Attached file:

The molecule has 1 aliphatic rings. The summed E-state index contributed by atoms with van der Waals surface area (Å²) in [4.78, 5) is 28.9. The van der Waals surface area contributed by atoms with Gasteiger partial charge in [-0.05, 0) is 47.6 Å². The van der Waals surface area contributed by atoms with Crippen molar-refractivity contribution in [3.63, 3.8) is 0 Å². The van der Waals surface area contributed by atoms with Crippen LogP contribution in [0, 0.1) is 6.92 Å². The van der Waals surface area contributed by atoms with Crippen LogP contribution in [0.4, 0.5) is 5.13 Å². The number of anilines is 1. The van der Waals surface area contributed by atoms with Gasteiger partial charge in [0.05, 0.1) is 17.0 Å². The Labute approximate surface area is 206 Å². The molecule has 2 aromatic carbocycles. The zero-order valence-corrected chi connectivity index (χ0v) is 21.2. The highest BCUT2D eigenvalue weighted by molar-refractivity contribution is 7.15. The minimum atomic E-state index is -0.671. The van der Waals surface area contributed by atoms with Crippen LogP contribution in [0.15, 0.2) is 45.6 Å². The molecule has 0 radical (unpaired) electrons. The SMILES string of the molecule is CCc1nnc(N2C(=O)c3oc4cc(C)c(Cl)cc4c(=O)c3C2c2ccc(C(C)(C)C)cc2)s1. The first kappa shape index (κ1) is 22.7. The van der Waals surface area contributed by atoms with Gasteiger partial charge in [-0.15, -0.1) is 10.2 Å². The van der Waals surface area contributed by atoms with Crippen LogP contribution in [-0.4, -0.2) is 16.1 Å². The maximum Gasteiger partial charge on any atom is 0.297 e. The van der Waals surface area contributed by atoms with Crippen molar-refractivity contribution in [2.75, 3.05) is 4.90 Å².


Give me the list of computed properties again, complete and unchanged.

The molecule has 1 aliphatic rings. The summed E-state index contributed by atoms with van der Waals surface area (Å²) in [4.78, 5) is 28.9. The van der Waals surface area contributed by atoms with Gasteiger partial charge in [-0.05, 0) is 47.6 Å². The van der Waals surface area contributed by atoms with Crippen molar-refractivity contribution in [3.63, 3.8) is 0 Å². The van der Waals surface area contributed by atoms with Crippen LogP contribution in [0, 0.1) is 6.92 Å². The van der Waals surface area contributed by atoms with Crippen LogP contribution in [0.4, 0.5) is 5.13 Å². The number of anilines is 1. The van der Waals surface area contributed by atoms with Gasteiger partial charge in [0.05, 0.1) is 17.0 Å². The Labute approximate surface area is 206 Å². The molecule has 2 aromatic carbocycles. The zero-order valence-corrected chi connectivity index (χ0v) is 21.2. The highest BCUT2D eigenvalue weighted by molar-refractivity contribution is 7.15. The minimum atomic E-state index is -0.671. The van der Waals surface area contributed by atoms with Crippen LogP contribution in [0.15, 0.2) is 45.6 Å². The molecule has 0 radical (unpaired) electrons. The SMILES string of the molecule is CCc1nnc(N2C(=O)c3oc4cc(C)c(Cl)cc4c(=O)c3C2c2ccc(C(C)(C)C)cc2)s1. The first kappa shape index (κ1) is 22.7. The van der Waals surface area contributed by atoms with Gasteiger partial charge in [-0.15, -0.1) is 10.2 Å². The van der Waals surface area contributed by atoms with Crippen LogP contribution in [-0.4, -0.2) is 16.1 Å². The maximum Gasteiger partial charge on any atom is 0.297 e. The van der Waals surface area contributed by atoms with Crippen molar-refractivity contribution in [2.75, 3.05) is 4.90 Å².